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‘Quiet’ Downtown


Darvina, Krasina, Chervonopraporna, Frunze Streets are usually referred to as ‘quiet’ downtown area. This part of the city is mostly built up with big mansions of the late 19th-early 20th century, the streets are narrow and quiet, almost the same as they were 100 years ago.

Darvina (Darwin) Street was established in the mid-19th century and was initially called Sadovo-Kulikovska, as named after its landlords, the Kulikovskys, who owned vast lands in this area. When the massive construction started here, as the Technological Institute was being built, they sold most of their land to the city. In the early 20th century a range of mansions was built in the street, including the Governor’s Mansion and Governor’s Office.

The buildings in Darvina Street have been well preserved and are of special interest for those fond of old architecture.

Built in the style of Neorenaissance, 9, Darvina Steet is a former house of merchant Ryzhov (designed by V. Velichko, 1912). This is one of the few mansions of the city which preserved its initial outlook. During the early years of Soviet power, it housed the Extraordinary Commission for Fighting Counterrevolution, Speculations and Sabotage. Later it became home to the All-Ukrainian Society of Cultural Relations with Foreign Countries. Since 1934 it has become the House of Architects.

Situated next to it is a former mansion of English Consul Charles Blacky, now housing the House of Artists (designed by V. Gaush, 1911).

13, Darvina Steet is a mansion previously owned by D. Alchevsky, biology professor of Kharkiv University. The designer (A. Beketov) described the style of the building as Mauritanian. It used to house the Society of Working Women Mutual Help, the first mixed gymnasium for boys and girls and now it is home to Ukrainian-British College.

Further on, the architectural complex of the street resembles that of a small European town. 21 and 23, Darvina St. were designed by A. Beketov in 1901–1903 in the style of Neorenaissance. A very interesting building designed in the style of Modern by V. Rzhepyshevsky for a stage director N. Sinelnikov was built in 1914. Close to it (31, Darvina St.) is the house designed by V. Velichko for his family. At the end of the street there is a mansion designed by A. Beketov in 1912 (37, Darvina St.). Besides A. Beketov, painters M. Pestrikov and N. Samokish used to live there at different times.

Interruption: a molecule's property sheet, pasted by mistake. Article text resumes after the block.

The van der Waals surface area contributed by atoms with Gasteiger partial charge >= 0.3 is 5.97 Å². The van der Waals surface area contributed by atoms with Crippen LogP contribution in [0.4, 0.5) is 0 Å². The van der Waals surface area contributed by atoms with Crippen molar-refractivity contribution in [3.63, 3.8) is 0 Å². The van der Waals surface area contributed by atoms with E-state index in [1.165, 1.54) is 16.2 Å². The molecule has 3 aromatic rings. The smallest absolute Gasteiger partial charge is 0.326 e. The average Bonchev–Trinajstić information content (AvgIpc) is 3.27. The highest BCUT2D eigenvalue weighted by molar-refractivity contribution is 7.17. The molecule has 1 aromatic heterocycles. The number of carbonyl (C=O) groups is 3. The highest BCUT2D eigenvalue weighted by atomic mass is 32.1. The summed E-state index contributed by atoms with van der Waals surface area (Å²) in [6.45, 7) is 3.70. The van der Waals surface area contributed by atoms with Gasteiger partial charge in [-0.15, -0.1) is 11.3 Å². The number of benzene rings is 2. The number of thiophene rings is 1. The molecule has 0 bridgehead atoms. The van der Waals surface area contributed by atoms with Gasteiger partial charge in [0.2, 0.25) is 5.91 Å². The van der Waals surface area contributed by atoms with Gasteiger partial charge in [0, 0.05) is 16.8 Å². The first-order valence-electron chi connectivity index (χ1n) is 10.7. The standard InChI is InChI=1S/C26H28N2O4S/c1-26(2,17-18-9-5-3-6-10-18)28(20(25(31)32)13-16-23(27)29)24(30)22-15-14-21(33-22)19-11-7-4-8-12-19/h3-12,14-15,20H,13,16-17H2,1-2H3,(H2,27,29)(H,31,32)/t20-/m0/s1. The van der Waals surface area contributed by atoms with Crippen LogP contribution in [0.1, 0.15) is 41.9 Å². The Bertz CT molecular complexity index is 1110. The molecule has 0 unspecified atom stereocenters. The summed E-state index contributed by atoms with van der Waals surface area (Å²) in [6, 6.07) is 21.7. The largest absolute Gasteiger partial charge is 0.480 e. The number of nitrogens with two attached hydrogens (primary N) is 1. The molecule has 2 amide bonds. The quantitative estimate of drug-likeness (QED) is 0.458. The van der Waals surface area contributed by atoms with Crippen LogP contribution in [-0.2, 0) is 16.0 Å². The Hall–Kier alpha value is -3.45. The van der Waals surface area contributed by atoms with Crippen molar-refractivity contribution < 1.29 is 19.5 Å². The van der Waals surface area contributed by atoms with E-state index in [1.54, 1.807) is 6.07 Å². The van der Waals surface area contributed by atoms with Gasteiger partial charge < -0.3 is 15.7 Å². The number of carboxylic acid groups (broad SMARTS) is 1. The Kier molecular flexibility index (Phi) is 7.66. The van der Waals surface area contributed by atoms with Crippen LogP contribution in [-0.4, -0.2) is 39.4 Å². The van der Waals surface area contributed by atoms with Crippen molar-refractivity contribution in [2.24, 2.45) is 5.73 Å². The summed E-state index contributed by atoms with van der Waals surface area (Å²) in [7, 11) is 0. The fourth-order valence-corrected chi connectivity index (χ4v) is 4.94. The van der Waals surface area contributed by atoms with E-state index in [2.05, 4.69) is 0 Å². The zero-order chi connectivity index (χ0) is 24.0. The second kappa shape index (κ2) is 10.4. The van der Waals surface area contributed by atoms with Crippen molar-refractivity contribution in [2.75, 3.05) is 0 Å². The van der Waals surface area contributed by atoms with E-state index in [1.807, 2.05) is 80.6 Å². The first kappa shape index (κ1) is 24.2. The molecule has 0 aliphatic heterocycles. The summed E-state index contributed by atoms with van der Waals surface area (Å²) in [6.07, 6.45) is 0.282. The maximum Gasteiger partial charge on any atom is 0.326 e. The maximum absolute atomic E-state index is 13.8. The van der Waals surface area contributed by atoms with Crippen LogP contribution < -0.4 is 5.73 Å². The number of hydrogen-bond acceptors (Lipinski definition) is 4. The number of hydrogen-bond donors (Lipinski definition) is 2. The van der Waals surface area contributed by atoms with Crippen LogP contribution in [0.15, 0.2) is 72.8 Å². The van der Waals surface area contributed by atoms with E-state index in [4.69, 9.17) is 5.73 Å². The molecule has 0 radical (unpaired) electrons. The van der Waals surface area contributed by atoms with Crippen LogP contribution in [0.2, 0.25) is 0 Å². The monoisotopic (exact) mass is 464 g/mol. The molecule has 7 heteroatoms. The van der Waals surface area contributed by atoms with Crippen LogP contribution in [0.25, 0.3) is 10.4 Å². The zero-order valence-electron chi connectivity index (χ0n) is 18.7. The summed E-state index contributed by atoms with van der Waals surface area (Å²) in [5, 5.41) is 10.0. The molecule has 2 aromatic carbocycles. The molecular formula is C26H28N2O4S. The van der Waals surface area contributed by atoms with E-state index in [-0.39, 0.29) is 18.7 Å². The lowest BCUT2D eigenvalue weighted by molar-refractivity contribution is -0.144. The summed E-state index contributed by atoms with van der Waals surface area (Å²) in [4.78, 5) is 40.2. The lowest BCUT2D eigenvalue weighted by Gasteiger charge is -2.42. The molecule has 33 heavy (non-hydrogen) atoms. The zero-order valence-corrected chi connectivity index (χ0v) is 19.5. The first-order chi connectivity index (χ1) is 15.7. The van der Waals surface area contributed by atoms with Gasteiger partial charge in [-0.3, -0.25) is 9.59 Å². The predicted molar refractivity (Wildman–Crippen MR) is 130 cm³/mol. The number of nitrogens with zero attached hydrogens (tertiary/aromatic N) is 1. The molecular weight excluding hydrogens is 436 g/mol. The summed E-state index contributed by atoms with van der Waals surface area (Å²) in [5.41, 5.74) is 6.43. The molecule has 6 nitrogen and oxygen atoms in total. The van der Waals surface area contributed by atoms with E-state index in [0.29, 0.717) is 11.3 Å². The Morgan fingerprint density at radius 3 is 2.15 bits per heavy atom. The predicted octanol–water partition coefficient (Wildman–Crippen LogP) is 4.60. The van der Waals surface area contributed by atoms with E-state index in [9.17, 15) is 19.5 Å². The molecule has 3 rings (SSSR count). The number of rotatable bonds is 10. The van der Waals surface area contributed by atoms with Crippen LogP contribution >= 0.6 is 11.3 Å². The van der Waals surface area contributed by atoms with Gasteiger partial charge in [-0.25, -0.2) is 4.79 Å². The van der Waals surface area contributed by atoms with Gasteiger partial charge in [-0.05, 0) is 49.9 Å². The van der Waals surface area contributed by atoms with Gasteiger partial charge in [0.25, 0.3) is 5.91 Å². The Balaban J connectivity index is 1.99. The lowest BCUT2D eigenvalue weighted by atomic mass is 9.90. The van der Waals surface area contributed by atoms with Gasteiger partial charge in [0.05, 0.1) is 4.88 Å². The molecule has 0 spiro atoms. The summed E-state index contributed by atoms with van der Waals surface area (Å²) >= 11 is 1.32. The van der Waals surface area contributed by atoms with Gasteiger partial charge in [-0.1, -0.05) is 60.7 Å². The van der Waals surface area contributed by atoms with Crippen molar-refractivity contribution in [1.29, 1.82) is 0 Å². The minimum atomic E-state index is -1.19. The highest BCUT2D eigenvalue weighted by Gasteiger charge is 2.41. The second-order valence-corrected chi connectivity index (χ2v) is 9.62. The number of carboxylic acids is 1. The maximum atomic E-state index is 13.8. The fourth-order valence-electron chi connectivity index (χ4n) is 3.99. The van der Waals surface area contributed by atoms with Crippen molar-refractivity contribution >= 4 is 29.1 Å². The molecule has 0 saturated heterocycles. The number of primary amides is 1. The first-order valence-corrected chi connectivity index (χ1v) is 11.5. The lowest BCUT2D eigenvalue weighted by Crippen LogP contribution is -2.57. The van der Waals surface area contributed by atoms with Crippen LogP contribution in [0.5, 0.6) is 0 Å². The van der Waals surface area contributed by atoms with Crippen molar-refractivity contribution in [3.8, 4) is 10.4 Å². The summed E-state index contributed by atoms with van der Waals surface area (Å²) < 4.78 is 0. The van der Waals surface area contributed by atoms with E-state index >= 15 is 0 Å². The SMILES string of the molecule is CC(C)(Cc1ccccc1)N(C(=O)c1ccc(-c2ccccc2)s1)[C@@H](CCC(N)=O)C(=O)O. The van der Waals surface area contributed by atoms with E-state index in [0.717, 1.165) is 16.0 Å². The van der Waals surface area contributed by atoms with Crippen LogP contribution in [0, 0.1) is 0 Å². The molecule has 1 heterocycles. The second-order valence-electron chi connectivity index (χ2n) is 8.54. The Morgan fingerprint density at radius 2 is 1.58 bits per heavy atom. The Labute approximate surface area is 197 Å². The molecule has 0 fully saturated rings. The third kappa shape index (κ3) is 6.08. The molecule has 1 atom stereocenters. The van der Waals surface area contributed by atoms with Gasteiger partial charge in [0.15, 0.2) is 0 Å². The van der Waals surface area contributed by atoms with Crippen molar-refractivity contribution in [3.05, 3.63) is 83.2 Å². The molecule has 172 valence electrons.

Parallel to Darvina Street, further up Pushkinska Street, there are Krasina, Chervonopraporna (Red Flag) and Frunze Streets.

1, Krasina Street is a seven-storey complex built in 1932. It is one of the best monuments of Constructivism. Designers of the legendary T-34 Soviet tank M. Koshkin and A. Morozov used to live here. The front of the building faces Pushkinska Street.

3, Krasina Street used to house the Puppet Theatre, now it is home to the House of Actors where are theatrical performances and meetings with actors are organised. The alternative youth theatres — Theatre 19, New State, etc. — perform here.

4, Chervonopraporna (Red Flag) Street was constructed in accordance with the design by V. Pokrovsky in the 1920–1930s. It used to house the House of Writers (The House of Blakytny). Now it is home to Radioastronomy Institute of the National Academy of Sciences of Ukraine.

8, Chervonopraporna Street is a building of Kharkiv State Academy of Design and Arts designed by K. Zhukov in the style of Ukrainian Modern for the Arts College in 1913.

The house in 9, Frunze Street was home to one of the greatest researchers in the history of Sloboda Ukraine — Academician D. Bahaliy (1857–1932). The house was built at the cost of the fees received by the scholar for his manuscript ‘History of Kharkiv: 250 years of existence (1655–1905)’ written in association with D. Miller.

Kharkiv Museum of Literature (6, Frunze St.) was founded in 1988. Its collection includes unique manuscripts, photographs, documents, personal belongings of famous Ukrainian public figures whose life and work were associated with Kharkiv. The museum is a home to a variety folklore and artistic groups, as well as an experimental theatre called the Arabesques.

One of the museum building — a single-storey building designed in the Pseudorussian style — belonged to architect M. Lovtsov who designed the Annunciation Cathedral and the Three Saints Church.

Going down Frunze Street to Polytechnic Street, one can have a view of a complex of buildings of Technological Institute — now KhPI National Technical University. This is one of the oldest educational establishments in our city. Its construction started in the mid-1870s, and in 1885 the first buildings designed by R. Henrichsen in the ‘brick’ style were commissioned. In the early 20th centrury, the Chancellor’s building (former Drafting building designed by M. Lovtsov), Engineering building (designed by V. Velichko) and Electrotechnical building (designed by A. Beketov) were constructed. The Electrotechnical building was initially designed in the Classical style, but influenced by the general tendencies of that time, the designer moved forward to Constructivism. The construction of the new buildings for the Institute continued in later years. Now it is one of the largest universities in the city.


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